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Love in a Faithless Country. You Don't Say Richard Thompson. Shine on Love Richard Thompson. Ghosts in the Wind Richard Thompson.
Fire in the Engine Room Richard Thompson. The H even made arrangements to move the factory to a better location and to assist its employees with their own new housing arrangements. The romantic storyline was a bit lost amidst all the drama that focused mainly on the shoe factory and Lisette was a pitiful and exasperating heroine. I felt sorry for her a lot but she often made the mistake of being rude and mean to the only person the hero who was trying to advise her. The person who deserved all the meanness was her mother and that tiresome hag ended up getting exactly what she wanted: I didn't always feel the love between these MC's though, because they persisted in trading insults each time they met.
Rosco wasn't one of Lilian Peake's vile H's though. He was very cynical but he was only rude to the heroine after she went on the verbal attack first. And, even when he confessed his insta-love for Lisette, I rolled my eyes a bit because he'd still been dating that hagwhore Wanda.
What kind of insta-love is it when a H can still go around dating his OW after he'd met the girl of his dreams? But, these were Rosco's own words and I guess it's up to each individual reader to decide whether or not he's sincere: I said to myself, "That's the one. She'll be mine even if I have to move mountains to get her.
As people laugh when they find treasure at the end of a lifetime's search. Yes, my bright-eyed spitfire, I mean what I'm saying. I've been intoxicated with you from the moment our eyes first met. You got into my bloodstream and you've been going round me ever since. The money you were given was really a gift, because financially your company had little value. Why do you think I kept trying to fit you into a job with E. U if not to please you and help you? H's sexual relationship with the OW was very vague. It's clear they'd been lovers before he met the heroine but the author didn't establish whether or not he still kept sleeping with her after meeting Lisette.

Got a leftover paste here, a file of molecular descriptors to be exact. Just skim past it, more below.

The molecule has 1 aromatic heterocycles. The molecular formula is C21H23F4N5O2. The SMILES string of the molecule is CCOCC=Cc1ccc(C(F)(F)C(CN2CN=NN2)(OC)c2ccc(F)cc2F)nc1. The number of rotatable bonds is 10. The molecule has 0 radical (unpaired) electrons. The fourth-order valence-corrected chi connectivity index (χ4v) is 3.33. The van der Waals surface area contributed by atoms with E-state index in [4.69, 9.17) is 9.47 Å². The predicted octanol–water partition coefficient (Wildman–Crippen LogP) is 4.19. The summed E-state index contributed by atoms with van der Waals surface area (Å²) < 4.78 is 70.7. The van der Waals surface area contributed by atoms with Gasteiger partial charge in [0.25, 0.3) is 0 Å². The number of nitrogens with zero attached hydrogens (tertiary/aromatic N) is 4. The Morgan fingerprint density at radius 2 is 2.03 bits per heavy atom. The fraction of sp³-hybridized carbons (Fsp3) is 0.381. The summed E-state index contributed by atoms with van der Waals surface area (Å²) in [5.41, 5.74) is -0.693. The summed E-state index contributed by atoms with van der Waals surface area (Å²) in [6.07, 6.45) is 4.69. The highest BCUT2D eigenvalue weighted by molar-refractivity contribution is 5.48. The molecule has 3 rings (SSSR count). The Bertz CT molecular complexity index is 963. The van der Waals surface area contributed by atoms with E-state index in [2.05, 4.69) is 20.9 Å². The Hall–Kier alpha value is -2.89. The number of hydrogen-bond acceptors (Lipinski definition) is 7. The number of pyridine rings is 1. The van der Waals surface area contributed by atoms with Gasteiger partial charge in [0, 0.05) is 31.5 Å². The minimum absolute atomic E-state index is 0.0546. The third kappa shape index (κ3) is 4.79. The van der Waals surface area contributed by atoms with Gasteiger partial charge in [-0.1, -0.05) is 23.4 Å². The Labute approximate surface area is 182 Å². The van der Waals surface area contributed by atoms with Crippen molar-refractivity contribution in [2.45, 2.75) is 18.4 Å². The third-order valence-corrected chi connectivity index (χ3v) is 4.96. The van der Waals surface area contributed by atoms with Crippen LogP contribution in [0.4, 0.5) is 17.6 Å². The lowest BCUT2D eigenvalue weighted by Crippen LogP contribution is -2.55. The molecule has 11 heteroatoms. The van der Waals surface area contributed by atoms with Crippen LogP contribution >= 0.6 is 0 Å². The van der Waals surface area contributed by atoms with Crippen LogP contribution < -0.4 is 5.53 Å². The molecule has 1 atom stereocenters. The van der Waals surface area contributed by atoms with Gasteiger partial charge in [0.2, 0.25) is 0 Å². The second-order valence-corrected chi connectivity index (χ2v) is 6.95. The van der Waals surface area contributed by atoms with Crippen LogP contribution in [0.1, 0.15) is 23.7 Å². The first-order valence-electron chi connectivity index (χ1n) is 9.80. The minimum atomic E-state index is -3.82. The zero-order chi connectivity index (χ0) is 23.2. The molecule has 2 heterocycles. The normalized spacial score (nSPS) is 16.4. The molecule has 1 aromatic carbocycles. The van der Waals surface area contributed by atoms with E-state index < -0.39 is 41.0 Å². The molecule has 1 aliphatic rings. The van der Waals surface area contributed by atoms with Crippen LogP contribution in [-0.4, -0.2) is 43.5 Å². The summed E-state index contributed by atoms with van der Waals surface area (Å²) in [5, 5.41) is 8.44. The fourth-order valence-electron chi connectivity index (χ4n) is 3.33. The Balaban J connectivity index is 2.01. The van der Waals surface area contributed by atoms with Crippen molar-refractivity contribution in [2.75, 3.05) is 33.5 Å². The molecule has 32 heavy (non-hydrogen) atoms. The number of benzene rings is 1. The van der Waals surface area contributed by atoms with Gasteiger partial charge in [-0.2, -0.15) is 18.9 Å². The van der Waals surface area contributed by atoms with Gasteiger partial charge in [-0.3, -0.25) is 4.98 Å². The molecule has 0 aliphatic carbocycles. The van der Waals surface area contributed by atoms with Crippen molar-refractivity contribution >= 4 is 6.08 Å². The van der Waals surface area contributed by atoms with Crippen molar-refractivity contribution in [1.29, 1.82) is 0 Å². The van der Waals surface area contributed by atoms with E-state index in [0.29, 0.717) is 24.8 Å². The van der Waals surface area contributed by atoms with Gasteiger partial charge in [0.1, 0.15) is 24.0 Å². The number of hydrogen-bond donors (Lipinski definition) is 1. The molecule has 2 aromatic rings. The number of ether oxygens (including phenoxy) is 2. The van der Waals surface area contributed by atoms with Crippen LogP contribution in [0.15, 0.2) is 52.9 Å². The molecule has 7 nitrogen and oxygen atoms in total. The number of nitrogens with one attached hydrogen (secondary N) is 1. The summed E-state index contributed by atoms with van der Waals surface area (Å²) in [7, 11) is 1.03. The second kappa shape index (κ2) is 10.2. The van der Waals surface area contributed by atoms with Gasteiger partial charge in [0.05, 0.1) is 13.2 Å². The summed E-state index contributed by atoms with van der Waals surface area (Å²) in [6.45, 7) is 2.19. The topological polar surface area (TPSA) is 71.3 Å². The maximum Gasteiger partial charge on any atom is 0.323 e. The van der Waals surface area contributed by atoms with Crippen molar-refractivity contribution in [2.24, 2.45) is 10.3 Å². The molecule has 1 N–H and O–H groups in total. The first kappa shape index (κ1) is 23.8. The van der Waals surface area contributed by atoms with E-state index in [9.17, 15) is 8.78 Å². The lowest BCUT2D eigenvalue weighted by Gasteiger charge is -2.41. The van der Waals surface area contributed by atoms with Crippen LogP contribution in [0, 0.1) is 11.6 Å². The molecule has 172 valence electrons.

He was definitely still dating her. The heroine was dating this OM and they shared a few kisses. This is the H, Rosco all dressed in 's clothing.
This is the Mary Sue heroine also in her 's fashion. View all 6 comments. This book was an emotional rollercoaster, and I'm not entirely certain whether that's a good or bad thing, all things considered.
Inherited from her recently-ish deceased father, Baird Shoes is nearing bankruptcy and much of the narrative is devoted to her hopeless struggle to pull it out of a financial black hole. The hero is Rosco Hamden, chief ex This book was an emotional rollercoaster, and I'm not entirely certain whether that's a good or bad thing, all things considered.
The hero is Rosco Hamden, chief executive of a major conglomerate, who is by turns infuriating and Halfway through the book I wound up shouting, "Stop making me like you, you asshole! I'd say throughout at least half the novel I wanted nothing more than to punch him in the face, first for being a dickbag, then for making me momentarily forget that he was a dickbag.